# A ‘genius’ abroad

A FORMER child maths prodigy who became the youngest student at Cambridge University in 200 years was in North Cyprus this week to deliver a talk — and is eyeing the possibility of working in the country.

Arran Fernandez has been variously hailed as a “genius” and “the next GH Hardy” — in reference to the Oxbridge academic best known for his 1940 essay on the “aesthetics” of mathematics, A Mathematician’s Apology.

Now 22, the Glasgow-born Cambridge PhD student was just five years old when he became the youngest person to pass a GCSE maths exam – 11 years earlier than most candidates.

An only child educated entirely at home, he went on to obtain top-grade A-Levels in maths, further maths and physics, and three more GCSEs before being accepted at Fitzwilliam College to read maths — the youngest Cambridge student since prime minister-tobe William Pitt the Younger was offered a place as a 14-year-old in 1773.

His record-setting academic trajectory saw him appear on German and British TV, including an appearance with Terry Wogan and Gaby Roslin in 2003, during which he beat Johnny

Ball in a live mental arithmetic contest.

But talking to Cyprus

Today this week, a modest Mr Fernandez insisted there was “nothing special about me”.

He spoke of having been “surprised and delighted” to be invited to speak at Gazimağusa’s Eastern Mediterranean University (EMU), after being advised by a friend and research collaborator to get in touch with Professor Mehmet Ali Özarslan, the Dean of the university’s Faculty of Arts and Sciences.

The pair have even discussed the possibility of Mr Fernandez, currently in the last months of his PhD research on fractional calculus, coming to work at EMU, of which Mr Fernandez said: “Could be, yes . . . I’m going to have to make some big decisions at this point in my career, about where to go after finishing my PhD, and I’m not even sure yet what all the possibilities will be.”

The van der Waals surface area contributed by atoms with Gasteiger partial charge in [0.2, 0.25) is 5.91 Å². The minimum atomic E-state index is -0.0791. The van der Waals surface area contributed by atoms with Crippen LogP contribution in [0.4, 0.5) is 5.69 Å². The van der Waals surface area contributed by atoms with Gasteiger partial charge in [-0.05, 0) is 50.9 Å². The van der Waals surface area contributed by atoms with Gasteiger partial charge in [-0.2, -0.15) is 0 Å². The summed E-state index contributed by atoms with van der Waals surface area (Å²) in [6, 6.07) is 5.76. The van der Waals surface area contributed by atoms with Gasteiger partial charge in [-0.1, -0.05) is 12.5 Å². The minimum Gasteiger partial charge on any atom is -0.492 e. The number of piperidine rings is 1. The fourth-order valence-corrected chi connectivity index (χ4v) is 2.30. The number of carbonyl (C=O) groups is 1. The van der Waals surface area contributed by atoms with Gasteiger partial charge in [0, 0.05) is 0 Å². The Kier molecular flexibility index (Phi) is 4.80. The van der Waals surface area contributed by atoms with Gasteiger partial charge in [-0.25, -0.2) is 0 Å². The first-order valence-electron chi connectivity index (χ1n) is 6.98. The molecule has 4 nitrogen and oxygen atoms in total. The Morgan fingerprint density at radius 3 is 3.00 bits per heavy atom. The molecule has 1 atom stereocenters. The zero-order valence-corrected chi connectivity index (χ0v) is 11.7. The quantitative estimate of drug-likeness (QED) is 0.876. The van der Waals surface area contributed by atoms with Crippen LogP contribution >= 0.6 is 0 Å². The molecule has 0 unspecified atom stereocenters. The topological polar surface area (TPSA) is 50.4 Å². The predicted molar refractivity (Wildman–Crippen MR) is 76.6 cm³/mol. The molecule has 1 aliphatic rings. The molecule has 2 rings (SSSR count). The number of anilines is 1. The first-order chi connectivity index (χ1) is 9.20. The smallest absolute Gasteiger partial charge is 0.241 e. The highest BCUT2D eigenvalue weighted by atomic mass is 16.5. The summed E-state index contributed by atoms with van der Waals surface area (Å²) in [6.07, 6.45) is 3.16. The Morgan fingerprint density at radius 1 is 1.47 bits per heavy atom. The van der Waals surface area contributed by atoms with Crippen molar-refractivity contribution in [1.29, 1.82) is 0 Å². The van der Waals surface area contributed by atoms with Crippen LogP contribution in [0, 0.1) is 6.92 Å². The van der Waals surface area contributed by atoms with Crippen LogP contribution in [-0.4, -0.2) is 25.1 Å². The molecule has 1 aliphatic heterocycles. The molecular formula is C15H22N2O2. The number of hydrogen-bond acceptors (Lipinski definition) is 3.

His current work is focused on finding a solution to the “Riemann hypothesis” — the unsolved theory about the patterns of prime numbers that has baffled mathematicians for 150 years — while in his spare time he enjoys reading fantasy novels and birdwatching.

When he speaks of his subject — fully aware of the difficulty in trying to explain his studies, theories and formulae to this layman — his eyes glow with passion.

“Lots of people are daunted by maths,” he said.

“They think it’s this big, scary thing that is hard to get their heads around. Sometimes this is because it is not taught well, or taught in terms of scary concepts. But in essence, the ideas behind maths are quite simple, so you can learn all sorts of things just by playing with apples. If it’s taught in the right way it’s intuitive and it’s fun!”

He stressed that his own achievements in the field were all down to “making use of opportunity”.

“It’s nothing to do with me and my abilities — it’s a matter of good opportunities and good education,” he said.

“I didn’t go to school. I was educated at home which enabled me to work to my own time scale. I didn’t have to take exams like everyone else, which is how I was able to start university early.

“So when you ask, ‘What is the secret?’, perhaps that is home education.”

“That education involved no private tutors; just myself and my parents. Some things I learned from them, some things from text books together. Sometimes they were learning as much as I was.”

Despite the Career of a Genius title to his EMU talk, Mr Fernandez brushed off the “genius” label, commenting, “Is there such a thing?” and calling himself “just a maths PhD student”.

“Of course some people achieve great things but often this is just due to being in the right place at the right time . . . or having the right opportunities, knowing the right people. You can see it all the time in the history of science and maths . . .

“Sometimes new connections in science are discovered just by two people meeting each other, when one says ‘oh, I am working on this’ and the other says ‘oh, that’s what I’m also working on’.”

In his own case, he said: “I had parents

who were very keen on training me . . . That was the opportunity.”

After his very youthful start in academia, he admitted to being “kind of embarrassed when people treat me differently sometimes ”, and commented wryly of the Pitt the Younger comparny ison: “I don’t have any aspirations to become the prime minnister.”

He reflected: “On the whole I’ve had a surprisingly normal time at univerd sity given my age and circumstances. I manage to fit in surprisingly well [and] since entering Cambridge I’ve had more of a normal time scale, [working through] my Bachelor’s, Master’s and PhD.”

He added: “One of the things I like about Cambridge is how international it is and how I can meet different people from all over the world. If it was only British people there I definitely would not be as happy as I am today . . .

“At five years of age I said I wanted to be a mathematician or an astronaut content or a lorry with driver. where I am.” So I’m reasonably

Professor Dr Mehmet Ali Özarslan, fourth from left, with Arran Fernandez and EMU students

Arran Fernandez at five holding his maths GCSE results. Arran Fernandez at seven.

Photo: Kerem Hasan